between small studios that don’t have the resources for an in-house one.
Despite the amazing level design and attention to every detail on the map,
Wasteland 2 graphics are far from today’s standards with many washed up
textures, low quality models and lack of graphical effects. It’s a shame,
because inXile had the engine to make this game look absolutely amazing (not
like graphics are the most important thing in this kind of RPGs).
Even so, Wasteland 2 has a clean and pleasant look and uses a color
pallet that fits the world and atmosphere really well (colors saturation can be
LA looks better than Arizona.
               The music
of the game was composed by Mark Morgan, a composer well known by RPG
enthusiasts for his work in Fallout 1, 2, NV and Planescape Torment. The ambient
music is beautiful and well picked reflecting the situation of each zone.
               The curse of any
RPG from the past that focused on complexity (Fallout 1, 2, PST, I keep
mentioning these games a lot) follows Wasteland 2 as well (not a big surprise).
The game is riddled with all kind of problems. There are many quests and
dialogue bugs that can stop you from progressing in missions, especially in the
second half of the game. By the time I started the Hollywood area, I was
creating a new save(besides quicksaves and autosaves) every half hour and I was
carefully advancing step by step and this still didn’t help me (beware of
Hollywood is the land of the heathen quests).
Besides the expected questing bugs, which are hard to avoid in a game
with so much dialogue and multiple choices, many players have been complaining
of frequent crashes and in some of the areas the fps is questionably low. I had
to play the game with horrible screen tearing because the v-sync refused to
work no matter what I did (apparently common for nvidia users).
               But I was
prepared for this and I tolerated all these problems, because I wasn’t
expecting a perfect game on the technical part and most of these issues will be
fixed in the months to come. What I expected from Wasteland 2 was a captivating
game and considering it kept me hooked for the 81 hours that I needed to finish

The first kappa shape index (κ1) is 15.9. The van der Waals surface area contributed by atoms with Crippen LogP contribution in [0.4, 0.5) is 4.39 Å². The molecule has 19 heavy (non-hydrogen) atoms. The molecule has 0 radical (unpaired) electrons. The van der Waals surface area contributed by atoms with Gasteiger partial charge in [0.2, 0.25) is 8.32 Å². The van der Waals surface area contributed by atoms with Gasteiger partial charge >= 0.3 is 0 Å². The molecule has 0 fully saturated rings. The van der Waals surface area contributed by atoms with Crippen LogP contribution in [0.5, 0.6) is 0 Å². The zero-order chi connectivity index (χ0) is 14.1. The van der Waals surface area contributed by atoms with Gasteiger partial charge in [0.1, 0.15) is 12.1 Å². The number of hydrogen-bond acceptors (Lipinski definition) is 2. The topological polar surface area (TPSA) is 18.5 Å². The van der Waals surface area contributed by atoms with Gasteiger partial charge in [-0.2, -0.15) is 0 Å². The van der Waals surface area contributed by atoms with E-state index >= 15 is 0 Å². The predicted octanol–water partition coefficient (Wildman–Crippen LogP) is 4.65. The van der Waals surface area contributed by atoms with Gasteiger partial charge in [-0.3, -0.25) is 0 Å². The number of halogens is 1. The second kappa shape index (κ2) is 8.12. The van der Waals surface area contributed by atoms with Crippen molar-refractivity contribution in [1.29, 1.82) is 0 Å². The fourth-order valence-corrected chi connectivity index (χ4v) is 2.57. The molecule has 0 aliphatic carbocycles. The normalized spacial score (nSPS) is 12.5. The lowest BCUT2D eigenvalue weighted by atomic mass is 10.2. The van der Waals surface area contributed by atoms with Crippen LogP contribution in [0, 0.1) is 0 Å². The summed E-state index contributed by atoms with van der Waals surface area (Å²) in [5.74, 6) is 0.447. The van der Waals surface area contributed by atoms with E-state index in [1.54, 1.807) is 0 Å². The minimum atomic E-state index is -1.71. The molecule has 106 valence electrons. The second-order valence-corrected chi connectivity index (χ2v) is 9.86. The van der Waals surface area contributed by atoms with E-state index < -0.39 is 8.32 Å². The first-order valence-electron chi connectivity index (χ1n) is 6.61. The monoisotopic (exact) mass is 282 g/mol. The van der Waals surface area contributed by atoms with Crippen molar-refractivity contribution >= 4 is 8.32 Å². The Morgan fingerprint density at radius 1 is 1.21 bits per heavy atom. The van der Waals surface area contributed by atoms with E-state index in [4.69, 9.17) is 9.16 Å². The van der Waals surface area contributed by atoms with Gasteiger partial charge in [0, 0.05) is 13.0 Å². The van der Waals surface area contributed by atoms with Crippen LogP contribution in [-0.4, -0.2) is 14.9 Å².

it, with more than 40 hours in three days.
Bros before …
I’m so glad I can’t open this!
               Wasteland 2 was a
complete RPG experience offering an interesting story, great post-apocalyptical
atmosphere, huge (HUGE!) attention to details, enough quality text to fit in
two books, choices that don’t succumb to the right and wrong system,
challenging combat, lots of humor and enough bugs to keep my frustration level
I enjoyed the time spent with this game and I plan on replaying it
after it receives some more fixes so I can find out what could have happened if
my choices were different.
               Wasteland 2 is
the closest game to original Fallout series that I got to play since Interplay
sold the rights to their franchise. Is a true labor of love and this shows in
almost every aspect of the game and this game should have real chances for a
GoTY 2014 award.
I hope inXile will start developing more RPGs in the close future and i
can’t wait to see how Planescape: Tides of Numenera will turn out, which is currently
under development.

+ Huge attention to details
+ The choices system
+ Great atmosphere, capturing the magic of old school RPGs
+ Great itemization, with lots of weapons, armors and funny items
+ So much great written text could make books envy it
+ The story
+ Thematic UI
+ 80+ hours of gameplay
+ Large variety of enemies
+ Many factions, each with different traditions, goals and problems
+ High difficulty
+ The radio
– Basic skills system
– Pathfinder and AI problems
– Combat system lacks some important mechanics
– Average graphics
– Various technical issues and bugs
– (Subjective) I would have preferred a more interactive dialogue
system in which the personality of my character(s) could be reflected



Love the game so far but one thing i really am missing is fallout style perks. It just makes them feel more personal and unique.